Editor's note: Here's the 30th installment of the 2016 Presidential Campaign Ad Scorecard. The chart below represents a collaboration between the Ad Age Datacenter -- specifically, Kevin Brown, Bradley Johnson and Catherine Wolf -- and Kantar Media's Campaign Media Analysis Group (CMAG), together with Ad Age Digital Content Producer Chen Wu. Some context from Simon Dumenco follows. --Ken Wheaton
Here we are in the general election, and it still doesn't really feel like the general election -- at least when it comes to the presidential campaign advertising landscape. Or maybe, more accurately, it halfway does, with Team Clinton doing the overwhelming amount of spending.
Donald Trump's campaign got a lot of media attention in mid-August when it released its first TV ad of the general election -- a 30-second spot on immigration contrasting "Hillary Clinton's America" and "Donald Trump's America" -- and then a bit more buzz when a similarly templated ad focusing on the economy was released a couple weeks later.
But the spending backing those ads so far has been modest, and going forward through the fall, when you combine Trump's booked TV and radio spending with that of pro-Trump PACs, the story's basically the same.
The map you see here focuses on local-market spending on TV and radio by the campaigns together with their respective PAC backers, counting bookings from Sept. 8 through Nov. 7. (Our map is interactive; mouse/hover over the states in yellow and orange for drill-down data. For best results, view this map on desktop or on a mobile device with a larger screen, such as a tablet.)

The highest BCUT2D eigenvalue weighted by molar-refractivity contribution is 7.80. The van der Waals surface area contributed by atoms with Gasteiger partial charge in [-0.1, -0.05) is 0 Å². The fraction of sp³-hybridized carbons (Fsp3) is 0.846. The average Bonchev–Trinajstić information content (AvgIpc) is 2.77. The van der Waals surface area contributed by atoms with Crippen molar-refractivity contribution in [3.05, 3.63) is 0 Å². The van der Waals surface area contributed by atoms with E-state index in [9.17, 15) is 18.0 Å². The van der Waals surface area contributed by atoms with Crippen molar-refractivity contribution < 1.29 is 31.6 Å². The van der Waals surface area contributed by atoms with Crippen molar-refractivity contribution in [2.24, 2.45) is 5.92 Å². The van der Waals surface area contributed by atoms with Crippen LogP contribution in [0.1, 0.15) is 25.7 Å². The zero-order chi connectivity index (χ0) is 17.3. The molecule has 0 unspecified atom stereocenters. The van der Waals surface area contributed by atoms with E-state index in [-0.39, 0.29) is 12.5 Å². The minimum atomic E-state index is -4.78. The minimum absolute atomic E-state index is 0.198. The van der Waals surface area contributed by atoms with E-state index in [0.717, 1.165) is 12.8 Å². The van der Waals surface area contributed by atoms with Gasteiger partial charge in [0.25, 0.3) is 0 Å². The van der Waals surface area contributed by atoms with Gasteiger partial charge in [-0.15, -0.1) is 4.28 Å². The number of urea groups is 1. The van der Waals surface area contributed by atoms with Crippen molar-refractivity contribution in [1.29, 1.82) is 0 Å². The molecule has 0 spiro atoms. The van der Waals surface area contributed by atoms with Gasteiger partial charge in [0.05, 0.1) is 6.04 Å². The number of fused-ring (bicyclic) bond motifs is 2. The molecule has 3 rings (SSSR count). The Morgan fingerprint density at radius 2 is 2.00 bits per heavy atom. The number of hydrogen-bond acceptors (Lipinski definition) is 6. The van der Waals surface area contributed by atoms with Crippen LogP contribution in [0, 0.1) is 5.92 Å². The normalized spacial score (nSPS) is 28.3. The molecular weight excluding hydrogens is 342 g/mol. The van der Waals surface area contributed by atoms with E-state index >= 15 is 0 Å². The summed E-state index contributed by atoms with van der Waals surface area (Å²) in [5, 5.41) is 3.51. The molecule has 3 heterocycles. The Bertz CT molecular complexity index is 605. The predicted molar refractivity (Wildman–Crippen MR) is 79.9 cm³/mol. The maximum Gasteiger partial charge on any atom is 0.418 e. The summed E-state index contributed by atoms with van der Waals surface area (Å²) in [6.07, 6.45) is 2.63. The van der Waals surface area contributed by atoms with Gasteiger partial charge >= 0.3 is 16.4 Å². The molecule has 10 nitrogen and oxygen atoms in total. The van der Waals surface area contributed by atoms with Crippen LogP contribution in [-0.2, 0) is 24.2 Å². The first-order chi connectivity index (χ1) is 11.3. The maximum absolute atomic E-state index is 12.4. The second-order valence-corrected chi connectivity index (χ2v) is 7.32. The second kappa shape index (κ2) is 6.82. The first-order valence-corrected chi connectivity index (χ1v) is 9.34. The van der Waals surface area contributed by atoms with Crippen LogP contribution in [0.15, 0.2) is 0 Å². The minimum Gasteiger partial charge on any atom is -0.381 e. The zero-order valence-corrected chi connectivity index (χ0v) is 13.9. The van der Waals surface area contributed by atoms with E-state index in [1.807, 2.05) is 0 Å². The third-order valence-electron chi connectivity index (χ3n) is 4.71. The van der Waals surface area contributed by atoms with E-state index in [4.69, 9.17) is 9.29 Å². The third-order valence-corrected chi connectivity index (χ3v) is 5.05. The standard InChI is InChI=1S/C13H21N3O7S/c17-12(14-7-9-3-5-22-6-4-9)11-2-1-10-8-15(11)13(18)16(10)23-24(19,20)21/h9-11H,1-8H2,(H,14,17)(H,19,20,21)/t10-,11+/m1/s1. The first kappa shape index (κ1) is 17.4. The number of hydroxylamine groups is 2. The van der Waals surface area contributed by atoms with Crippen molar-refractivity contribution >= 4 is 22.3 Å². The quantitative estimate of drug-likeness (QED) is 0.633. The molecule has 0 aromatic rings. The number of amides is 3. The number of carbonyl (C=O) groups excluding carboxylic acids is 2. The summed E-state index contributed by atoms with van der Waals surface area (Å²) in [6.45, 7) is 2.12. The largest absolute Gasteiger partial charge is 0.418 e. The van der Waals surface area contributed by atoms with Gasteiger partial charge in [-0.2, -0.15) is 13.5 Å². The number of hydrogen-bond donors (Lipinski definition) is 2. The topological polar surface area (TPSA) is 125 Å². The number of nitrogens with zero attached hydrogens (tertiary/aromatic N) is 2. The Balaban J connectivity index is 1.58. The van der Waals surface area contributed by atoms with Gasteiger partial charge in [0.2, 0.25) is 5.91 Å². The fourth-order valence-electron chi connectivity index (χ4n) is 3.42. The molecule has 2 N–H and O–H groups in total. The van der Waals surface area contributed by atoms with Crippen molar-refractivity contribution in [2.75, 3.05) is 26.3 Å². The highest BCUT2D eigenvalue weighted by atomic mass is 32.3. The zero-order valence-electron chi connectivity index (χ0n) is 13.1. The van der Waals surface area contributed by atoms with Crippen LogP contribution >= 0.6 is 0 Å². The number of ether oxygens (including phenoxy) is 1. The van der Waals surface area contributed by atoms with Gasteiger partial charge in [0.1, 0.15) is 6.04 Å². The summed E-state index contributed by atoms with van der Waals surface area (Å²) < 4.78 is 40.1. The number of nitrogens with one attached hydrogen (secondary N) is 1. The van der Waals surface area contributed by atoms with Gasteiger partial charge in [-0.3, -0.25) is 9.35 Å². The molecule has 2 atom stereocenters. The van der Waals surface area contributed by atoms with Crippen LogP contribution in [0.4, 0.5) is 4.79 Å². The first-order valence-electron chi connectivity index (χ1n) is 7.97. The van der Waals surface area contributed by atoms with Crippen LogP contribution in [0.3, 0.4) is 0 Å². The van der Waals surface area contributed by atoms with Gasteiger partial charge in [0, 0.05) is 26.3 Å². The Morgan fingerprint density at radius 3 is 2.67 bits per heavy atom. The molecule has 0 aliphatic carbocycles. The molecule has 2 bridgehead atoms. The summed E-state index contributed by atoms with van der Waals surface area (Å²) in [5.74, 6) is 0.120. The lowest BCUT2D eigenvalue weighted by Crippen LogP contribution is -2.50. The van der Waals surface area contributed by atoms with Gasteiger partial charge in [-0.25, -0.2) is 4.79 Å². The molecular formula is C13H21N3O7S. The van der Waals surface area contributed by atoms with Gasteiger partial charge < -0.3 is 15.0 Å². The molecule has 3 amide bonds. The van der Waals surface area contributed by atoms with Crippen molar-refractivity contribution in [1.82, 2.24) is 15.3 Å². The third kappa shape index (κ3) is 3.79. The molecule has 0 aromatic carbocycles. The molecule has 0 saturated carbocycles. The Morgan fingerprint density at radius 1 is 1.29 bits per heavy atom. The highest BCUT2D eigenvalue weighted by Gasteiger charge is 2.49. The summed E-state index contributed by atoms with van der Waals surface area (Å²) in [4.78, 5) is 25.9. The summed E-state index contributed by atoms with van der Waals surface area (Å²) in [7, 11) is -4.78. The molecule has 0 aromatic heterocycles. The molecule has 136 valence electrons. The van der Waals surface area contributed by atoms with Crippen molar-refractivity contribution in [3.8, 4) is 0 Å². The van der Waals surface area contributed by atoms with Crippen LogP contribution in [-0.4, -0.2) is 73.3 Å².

Only in Virginia are the two candidates within spitting distance of each other. Everywhere else, the differential is rather breathtaking -- like in Ohio, where Clinton and pro-Clinton PACs are set to spend 24 times as much as Trump and pro-Trump PACs.
Spending and ad buys (future buys subject to change) for presidential campaigns, PACs and advocacy groups from Sept. 8, 2016, through Nov. 7, 2016, as of Sept. 7, 2016.
Pay structures differ for candidates and PACs. Candidates pay the lowest unit rate. PACs pay whatever the market will bear.
Data reflect spending in local markets; data exclude spending on cable TV networks, broadcast TV networks and national radio. Data exclude booked spending for Libertarian Party candidate Gary Johnson and other items not directly related to Hillary Clinton or Donald Trump.